Nicole: Yeah. So the kids have it easy these days. My car still doesn’t have any of that. Like I drive it’s old now but like yeah, I learned I learned that the same way no backup cameras, no sensors, but you know, that won’t you know backup cameras don’t stop people from still hitting. i This has nothing to do with sewing machines but I’m just like, I do know that people that sensors that sometimes that doesn’t matter. Our next car will be, we’re speak of the age but yeah, anyway, but I see what you’re saying about sewing machines like sewing on a vintage machine might feel like it will feel like a different experience in terms of appreciation because I’m very with my with my stuff. So I would want to try it. I mean, there’s definitely like one of my grandma’s she was a seamstress for Marshall Field’s for decades. And you know, she has since passed, but like, had a sewing machine. And I’d be interested in knowing just like what it was like for her. You know, like learning that she took a class with Giorgio Armani at some point like they sent her for training with him for the Marshall Fields. Tailoring is such a cool legacy. Let’s go back to the owning and maintenance of vintage sewing machines. And before you are completely sold on investing in a vintage sewing machine, you should know about some of the potential shortcomings. Some cons are that they need lots of oiling, like every eight hours of sewing, I have oil. I’ve never used it. I bought it because it’s like, yeah, you probably should. And then I was like reading and talking to people who have this, like a similar model. And they’re like, I’ve never had to do it. And I’ve never had problems with like, okay, it’s here, just in case. But so eight hours or so I’m like, Ah, I see you oil a lot.
Ada: Yeah, I have a recurring reminder every two weeks on Sunday night to oil. Nina as I affectionately call her. Oh, because I know all the oiling spots. And it’s pretty fast for me, because the time at which I set that alarm, I’m probably not going to be selling I’m going to be getting ready for bed. So it’s like part of my Get Ready for the week routine.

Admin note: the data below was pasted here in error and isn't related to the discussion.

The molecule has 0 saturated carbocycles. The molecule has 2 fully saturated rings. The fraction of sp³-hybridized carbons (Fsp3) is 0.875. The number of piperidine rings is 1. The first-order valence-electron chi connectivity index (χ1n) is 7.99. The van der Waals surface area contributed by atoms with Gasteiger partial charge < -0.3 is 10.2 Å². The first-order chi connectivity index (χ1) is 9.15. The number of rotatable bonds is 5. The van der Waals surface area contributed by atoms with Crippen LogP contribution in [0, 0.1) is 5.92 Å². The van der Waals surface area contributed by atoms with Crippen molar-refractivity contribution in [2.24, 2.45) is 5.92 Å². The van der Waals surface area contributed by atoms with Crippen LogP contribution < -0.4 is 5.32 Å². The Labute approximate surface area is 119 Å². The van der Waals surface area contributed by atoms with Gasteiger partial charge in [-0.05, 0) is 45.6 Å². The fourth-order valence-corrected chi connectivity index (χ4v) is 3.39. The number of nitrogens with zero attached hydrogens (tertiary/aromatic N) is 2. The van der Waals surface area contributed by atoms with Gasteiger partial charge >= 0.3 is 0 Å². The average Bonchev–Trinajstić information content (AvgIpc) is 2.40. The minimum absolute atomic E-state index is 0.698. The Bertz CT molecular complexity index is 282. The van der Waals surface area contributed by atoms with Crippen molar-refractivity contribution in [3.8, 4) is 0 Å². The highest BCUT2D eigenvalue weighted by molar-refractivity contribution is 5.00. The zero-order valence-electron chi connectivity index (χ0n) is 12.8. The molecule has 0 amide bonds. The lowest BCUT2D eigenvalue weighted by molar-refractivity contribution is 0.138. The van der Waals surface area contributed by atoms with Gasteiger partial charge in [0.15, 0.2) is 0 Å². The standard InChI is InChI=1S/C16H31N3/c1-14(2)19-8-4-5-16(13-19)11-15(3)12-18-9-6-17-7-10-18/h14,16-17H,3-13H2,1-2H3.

Nicole: Yeah, face mask, you know, nice shower and little bit of oil while the while the face mask is marinating. Now that makes sense. And vintage machines can require some tinkering to get a good stitch. But when you get a good stitch, they look great. For example, you may need to get used to a different method of threading the machine or use an additional threads stand because modern cross wound spools of thread unwind differently than older stack wound style, bobbins and thread. And then you may also need to fiddle with attention to get it just right. And depending on what model you have, there can be a lack of replacement parts or rarer parts that could cost a lot of money, you won’t have the luxury of automatic threading or snipping or automatic tensions. And you definitely won’t have a machine that tells you when your bobbin is empty or a census something is wrong. Mine thinks something is wrong all the time, probably right about 70% of the time. Other times I’m like chill out machine and we’re good, we’re good. But from an accessibility perspective, physical limitation exists when operating these older machines. For example, a treadle requires someone who has the strength in their legs to pedal, there’s definitely a bit of a learning curve for new users to get used to traveling as well. When electric powered machines were introduced, there was a knee bar feature to power the machine that required hip thigh mobility to push a bar that shaped like the top of a question mark with a straight bit being, you know, inserted into the machine base. And rather than just pushing the control button with your foot like we do with modern machines, these days, the controller is mounted to the side of the cabinet and you would activate it by pressing this bar to the side with your knee. And we’ll put a picture of what this looks like in the show notes. And you know, now that we’re getting into it, I’m pretty sure I don’t have the fortitude or patience to maintain a vintage machine. I was already sure back then I’m like, Okay. I don’t think that I have a tinker soul that’s required for things like vintage cars or other mechanical things. But for those whose heart is into vintage machines, Ada, where would somebody start?